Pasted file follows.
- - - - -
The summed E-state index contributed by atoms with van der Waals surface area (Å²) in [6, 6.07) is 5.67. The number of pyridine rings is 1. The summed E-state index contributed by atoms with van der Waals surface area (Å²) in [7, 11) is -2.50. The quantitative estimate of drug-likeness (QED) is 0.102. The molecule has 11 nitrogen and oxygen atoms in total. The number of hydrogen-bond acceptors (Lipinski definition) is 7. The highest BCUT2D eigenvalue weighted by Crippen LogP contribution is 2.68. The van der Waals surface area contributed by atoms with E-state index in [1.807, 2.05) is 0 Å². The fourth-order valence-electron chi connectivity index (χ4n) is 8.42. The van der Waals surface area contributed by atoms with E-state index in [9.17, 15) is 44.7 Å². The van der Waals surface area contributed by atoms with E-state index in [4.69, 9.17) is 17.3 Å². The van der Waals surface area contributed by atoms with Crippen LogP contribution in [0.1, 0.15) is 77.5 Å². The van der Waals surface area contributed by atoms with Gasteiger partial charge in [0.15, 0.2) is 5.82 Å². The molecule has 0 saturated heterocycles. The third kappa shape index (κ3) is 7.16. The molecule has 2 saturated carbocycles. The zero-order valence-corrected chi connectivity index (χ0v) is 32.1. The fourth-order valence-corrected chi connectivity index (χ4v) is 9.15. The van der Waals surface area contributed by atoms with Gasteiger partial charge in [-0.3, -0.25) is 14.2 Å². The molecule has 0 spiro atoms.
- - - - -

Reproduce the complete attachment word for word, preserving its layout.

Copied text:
The summed E-state index contributed by atoms with van der Waals surface area (Å²) in [6, 6.07) is 5.67. The number of pyridine rings is 1. The summed E-state index contributed by atoms with van der Waals surface area (Å²) in [7, 11) is -2.50. The quantitative estimate of drug-likeness (QED) is 0.102. The molecule has 11 nitrogen and oxygen atoms in total. The number of hydrogen-bond acceptors (Lipinski definition) is 7. The highest BCUT2D eigenvalue weighted by Crippen LogP contribution is 2.68. The van der Waals surface area contributed by atoms with E-state index in [1.807, 2.05) is 0 Å². The fourth-order valence-electron chi connectivity index (χ4n) is 8.42. The van der Waals surface area contributed by atoms with E-state index in [9.17, 15) is 44.7 Å². The van der Waals surface area contributed by atoms with E-state index in [4.69, 9.17) is 17.3 Å². The van der Waals surface area contributed by atoms with Crippen LogP contribution in [0.1, 0.15) is 77.5 Å². The van der Waals surface area contributed by atoms with Gasteiger partial charge in [0.15, 0.2) is 5.82 Å². The molecule has 0 saturated heterocycles. The third kappa shape index (κ3) is 7.16. The molecule has 2 saturated carbocycles. The zero-order valence-corrected chi connectivity index (χ0v) is 32.1. The fourth-order valence-corrected chi connectivity index (χ4v) is 9.15. The van der Waals surface area contributed by atoms with Gasteiger partial charge in [-0.3, -0.25) is 14.2 Å². The molecule has 0 spiro atoms.